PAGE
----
I always get that feeling right before reading my work in public. You may know it: the urge to simultaneously faint, throw up, and run out of the room. My first few readings were terrifying. I was fortunate to have many opportunities to read my work in the year my book came out. However, I’m sad to report that the anxiety never went away. But! It did get a bit easier, and, after a lot of work, I can honestly say I really enjoy reading in public now. I’m thankful to have attended a couple of great sessions on readings from Diaspora Dialogues (shout out to DD!) where I learned some tips. Below is a list of some strategies that have worked for me, and may be beneficial for anyone in the same (wobbly) boat. Some of these are less relevant in the current environment, but most hopefully still apply to readings done virtually. Also, life is busy sometimes, and it’s not always possible to do all of these things, but one or two of them may help.
- Remember, it’s a performance. I think, for me, one of the most important realizations was that reading and writing are two related, but very different art forms. No matter how many hours you’ve spent on your writing, nor how brilliant the poetry or prose is on the page, it may not always translate into a great reading. Readings are performances, and should be treated as such.
- Choose wisely. Picking the right piece is crucial. Beyond the obvious length of allotted time, think about which parts are best to share. Usually sections with humour or something that captures the emotional weight of the story are best.
- Have a reading copy. Keep one file or book aside that you can use just for readings. I’ve included a couple pages of my reading copy below for reference. I feel sometimes we hold published work as too sacred. Mark it up! Make notes! If it helps, highlight pauses or points of emphasis. The audience can read the book if they choose, but there’s nothing wrong with telling only the parts of the story that work best in the spoken form. I go line-by-line with a ruler and try to be as ruthless as I can be. For prose, you might also find that in most cases you can tell a complete story by skipping ahead and just explaining what has happened in a couple of lines, before jumping back into the exciting scenes. Here’s a link to one example where I tried to do that.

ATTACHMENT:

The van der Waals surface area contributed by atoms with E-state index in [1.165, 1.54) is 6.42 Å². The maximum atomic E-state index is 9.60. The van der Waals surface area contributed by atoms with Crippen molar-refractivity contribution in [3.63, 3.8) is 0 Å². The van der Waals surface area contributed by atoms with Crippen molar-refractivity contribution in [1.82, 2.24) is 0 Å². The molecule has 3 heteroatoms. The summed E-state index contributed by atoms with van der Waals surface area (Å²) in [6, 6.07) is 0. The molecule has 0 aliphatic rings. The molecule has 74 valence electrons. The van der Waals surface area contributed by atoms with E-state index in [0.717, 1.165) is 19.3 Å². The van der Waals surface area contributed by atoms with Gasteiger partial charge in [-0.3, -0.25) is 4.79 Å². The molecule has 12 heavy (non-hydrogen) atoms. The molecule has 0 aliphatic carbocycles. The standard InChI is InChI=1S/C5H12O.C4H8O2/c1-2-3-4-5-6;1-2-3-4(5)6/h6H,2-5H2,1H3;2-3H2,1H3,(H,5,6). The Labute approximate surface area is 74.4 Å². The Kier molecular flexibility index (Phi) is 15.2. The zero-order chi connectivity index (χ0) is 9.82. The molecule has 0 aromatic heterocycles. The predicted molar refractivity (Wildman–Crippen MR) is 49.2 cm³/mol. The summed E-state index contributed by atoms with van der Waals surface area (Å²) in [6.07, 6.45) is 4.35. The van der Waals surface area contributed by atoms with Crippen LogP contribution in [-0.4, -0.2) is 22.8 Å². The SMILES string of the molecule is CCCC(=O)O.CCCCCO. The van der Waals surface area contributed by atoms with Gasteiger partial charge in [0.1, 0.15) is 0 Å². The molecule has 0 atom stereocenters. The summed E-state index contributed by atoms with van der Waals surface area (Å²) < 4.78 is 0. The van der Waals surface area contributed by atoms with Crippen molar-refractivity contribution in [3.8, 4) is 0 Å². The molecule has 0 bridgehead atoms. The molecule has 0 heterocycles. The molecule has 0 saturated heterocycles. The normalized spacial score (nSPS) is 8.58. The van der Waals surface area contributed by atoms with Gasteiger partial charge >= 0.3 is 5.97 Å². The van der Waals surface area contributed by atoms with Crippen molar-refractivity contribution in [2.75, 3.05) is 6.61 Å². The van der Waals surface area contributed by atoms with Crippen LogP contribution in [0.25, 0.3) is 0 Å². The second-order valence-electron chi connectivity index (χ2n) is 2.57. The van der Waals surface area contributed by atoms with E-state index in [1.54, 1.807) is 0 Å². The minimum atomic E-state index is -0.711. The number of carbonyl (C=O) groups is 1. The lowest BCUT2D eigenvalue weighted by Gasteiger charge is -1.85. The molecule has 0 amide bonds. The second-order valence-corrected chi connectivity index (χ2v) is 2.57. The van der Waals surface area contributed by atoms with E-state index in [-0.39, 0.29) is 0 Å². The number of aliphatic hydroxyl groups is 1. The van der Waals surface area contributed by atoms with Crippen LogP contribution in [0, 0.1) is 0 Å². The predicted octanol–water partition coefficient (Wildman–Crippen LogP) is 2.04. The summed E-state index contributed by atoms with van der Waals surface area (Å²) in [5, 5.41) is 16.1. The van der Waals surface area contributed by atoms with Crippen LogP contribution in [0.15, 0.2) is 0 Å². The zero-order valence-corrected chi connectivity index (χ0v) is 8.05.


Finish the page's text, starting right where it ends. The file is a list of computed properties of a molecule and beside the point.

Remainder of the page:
- Clipboards are magical. If you don’t have a book yet, or you’re reading a draft, bring a clipboard. It’s nice to have something more solid to hold onto, and can prevent your hands from shaking too much.
- Record yourself. I often record myself reading the piece on my phone, and listen to it a few times with headphones on the day of and/or on my way to the event (remember attending events in-person?). I think most people don’t enjoy listening to their own voice, but if you can get past this, it’s a great way to improve.
- Ask if you can go first. If you don’t feel comfortable until after you’ve read, ask the host if you can be the first one up, or among one of the first readers.
- Give yourself extra time to relax beforehand. If you are able to arrive early, take some time to center yourself. Move around, go to the washroom, find a quiet place to rehearse once more, or talk to friends and new people in the audience if you find that grounding. I also usually try to stand at the mic or on the stage once before the reading, to visualize what it will be like after my name is called.
- Read the room. This one I’ve struggled with. I remember I read one story that an older crowd loved. But at another event, I read the same story to a younger crowd and it didn’t have as positive of a reception. Having a few practiced pieces to pick from for certain kinds of crowds is an asset. I try to make a similar judgement on which piece to read based on the racial identity of various audiences [Caveat: sometimes you just want to read what you feel like reading!]
- Try not to lose focus of the story. When the reading starts, try not to be disheartened if the room is quiet or the funny parts don’t get big laughs. Oftentimes, you might not be able to pick up on all of the folks smiling and nodding. Also, if you are scanning for every reaction, you are more likely to lose your spot or stumble over words.
- Don’t be too hard on yourself or take it personally. If for whatever reason it doesn’t go well, be forgiving with yourself and view it as a learning experience. There will be other opportunities.
Despite all of these strategies, that feeling might never go away. However, try to remember the elation and high that can come after a reading—I don't believe it would be as satisfying if the process wasn’t a little bit scary. Making art is risky; so is putting yourself out there and performing. Doing both should be celebrated.
[Coconut Dreams reading copy sample]
The views expressed in the Writer-in-Residence blogs are those held by the authors and do not necessarily reflect the views of Open Book.
Derek Mascarenhas is a graduate of the University of Toronto School of Continuing Studies Creative Writing Program, a finalist and runner-up for the Penguin Random House of Canada Student Award for Fiction, and a nominee for the Marina Nemat Award. His fiction has appeared in places such as Joyland, The Dalhousie Review, Maple Tree Literary Supplement, Cosmonauts Avenue, and The Antigonish Review. His linked short story collection, Coconut Dreams, was called a "stunning debut" in Quill and Quire’s starred review and The Globe and Mail named it one of the best reads from Canadian small presses. Derek currently lives in Toronto and is working on a novel in the magic realism genre.